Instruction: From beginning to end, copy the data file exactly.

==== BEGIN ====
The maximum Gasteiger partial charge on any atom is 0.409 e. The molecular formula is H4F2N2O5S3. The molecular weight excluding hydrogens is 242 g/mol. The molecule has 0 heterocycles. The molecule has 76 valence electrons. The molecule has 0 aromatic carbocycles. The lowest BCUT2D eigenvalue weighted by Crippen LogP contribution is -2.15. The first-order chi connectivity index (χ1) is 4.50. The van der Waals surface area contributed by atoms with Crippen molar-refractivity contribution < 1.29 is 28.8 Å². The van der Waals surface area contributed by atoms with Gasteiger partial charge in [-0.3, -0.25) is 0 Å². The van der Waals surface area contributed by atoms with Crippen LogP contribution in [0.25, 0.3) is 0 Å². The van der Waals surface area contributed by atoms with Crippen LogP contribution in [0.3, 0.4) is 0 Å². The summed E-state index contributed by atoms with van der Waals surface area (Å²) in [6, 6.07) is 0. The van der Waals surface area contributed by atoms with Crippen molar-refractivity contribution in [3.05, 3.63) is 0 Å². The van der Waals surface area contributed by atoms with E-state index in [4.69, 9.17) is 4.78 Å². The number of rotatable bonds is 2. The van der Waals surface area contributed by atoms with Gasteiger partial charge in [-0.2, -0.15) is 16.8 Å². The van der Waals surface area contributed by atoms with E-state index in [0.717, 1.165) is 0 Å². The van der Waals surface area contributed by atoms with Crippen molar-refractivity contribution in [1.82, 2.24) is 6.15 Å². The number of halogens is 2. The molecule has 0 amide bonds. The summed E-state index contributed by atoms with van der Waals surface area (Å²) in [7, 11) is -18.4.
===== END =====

The maximum Gasteiger partial charge on any atom is 0.409 e. The molecular formula is H4F2N2O5S3. The molecular weight excluding hydrogens is 242 g/mol. The molecule has 0 heterocycles. The molecule has 76 valence electrons. The molecule has 0 aromatic carbocycles. The lowest BCUT2D eigenvalue weighted by Crippen LogP contribution is -2.15. The first-order chi connectivity index (χ1) is 4.50. The van der Waals surface area contributed by atoms with Crippen molar-refractivity contribution < 1.29 is 28.8 Å². The van der Waals surface area contributed by atoms with Gasteiger partial charge in [-0.3, -0.25) is 0 Å². The van der Waals surface area contributed by atoms with Crippen LogP contribution in [0.25, 0.3) is 0 Å². The van der Waals surface area contributed by atoms with Crippen LogP contribution in [0.3, 0.4) is 0 Å². The summed E-state index contributed by atoms with van der Waals surface area (Å²) in [6, 6.07) is 0. The van der Waals surface area contributed by atoms with Crippen molar-refractivity contribution in [3.05, 3.63) is 0 Å². The van der Waals surface area contributed by atoms with E-state index in [4.69, 9.17) is 4.78 Å². The number of rotatable bonds is 2. The van der Waals surface area contributed by atoms with Gasteiger partial charge in [-0.2, -0.15) is 16.8 Å². The van der Waals surface area contributed by atoms with E-state index in [0.717, 1.165) is 0 Å². The van der Waals surface area contributed by atoms with Crippen molar-refractivity contribution in [1.82, 2.24) is 6.15 Å². The number of halogens is 2. The molecule has 0 amide bonds. The summed E-state index contributed by atoms with van der Waals surface area (Å²) in [7, 11) is -18.4.